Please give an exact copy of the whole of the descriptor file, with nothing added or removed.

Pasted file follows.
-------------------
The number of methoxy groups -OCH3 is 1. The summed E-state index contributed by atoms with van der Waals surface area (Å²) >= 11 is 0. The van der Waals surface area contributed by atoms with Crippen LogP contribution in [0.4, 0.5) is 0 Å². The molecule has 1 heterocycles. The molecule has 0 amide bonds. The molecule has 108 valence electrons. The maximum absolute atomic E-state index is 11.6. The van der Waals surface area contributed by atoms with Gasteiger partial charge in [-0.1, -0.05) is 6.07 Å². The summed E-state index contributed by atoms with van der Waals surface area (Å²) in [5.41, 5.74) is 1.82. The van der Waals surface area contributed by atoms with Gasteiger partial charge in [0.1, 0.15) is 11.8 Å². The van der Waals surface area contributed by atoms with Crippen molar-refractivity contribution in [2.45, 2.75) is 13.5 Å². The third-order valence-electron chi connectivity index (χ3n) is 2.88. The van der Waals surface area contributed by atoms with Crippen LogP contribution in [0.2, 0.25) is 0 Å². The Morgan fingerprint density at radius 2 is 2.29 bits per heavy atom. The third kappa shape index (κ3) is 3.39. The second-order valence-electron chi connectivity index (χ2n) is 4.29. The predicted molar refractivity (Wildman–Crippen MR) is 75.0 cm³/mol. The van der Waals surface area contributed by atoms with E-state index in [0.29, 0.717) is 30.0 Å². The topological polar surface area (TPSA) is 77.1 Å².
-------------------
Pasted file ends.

The number of methoxy groups -OCH3 is 1. The summed E-state index contributed by atoms with van der Waals surface area (Å²) >= 11 is 0. The van der Waals surface area contributed by atoms with Crippen LogP contribution in [0.4, 0.5) is 0 Å². The molecule has 1 heterocycles. The molecule has 0 amide bonds. The molecule has 108 valence electrons. The maximum absolute atomic E-state index is 11.6. The van der Waals surface area contributed by atoms with Gasteiger partial charge in [-0.1, -0.05) is 6.07 Å². The summed E-state index contributed by atoms with van der Waals surface area (Å²) in [5.41, 5.74) is 1.82. The van der Waals surface area contributed by atoms with Gasteiger partial charge in [0.1, 0.15) is 11.8 Å². The van der Waals surface area contributed by atoms with Crippen molar-refractivity contribution in [2.45, 2.75) is 13.5 Å². The third-order valence-electron chi connectivity index (χ3n) is 2.88. The van der Waals surface area contributed by atoms with Crippen LogP contribution in [0.2, 0.25) is 0 Å². The Morgan fingerprint density at radius 2 is 2.29 bits per heavy atom. The third kappa shape index (κ3) is 3.39. The second-order valence-electron chi connectivity index (χ2n) is 4.29. The predicted molar refractivity (Wildman–Crippen MR) is 75.0 cm³/mol. The van der Waals surface area contributed by atoms with E-state index in [0.29, 0.717) is 30.0 Å². The topological polar surface area (TPSA) is 77.1 Å².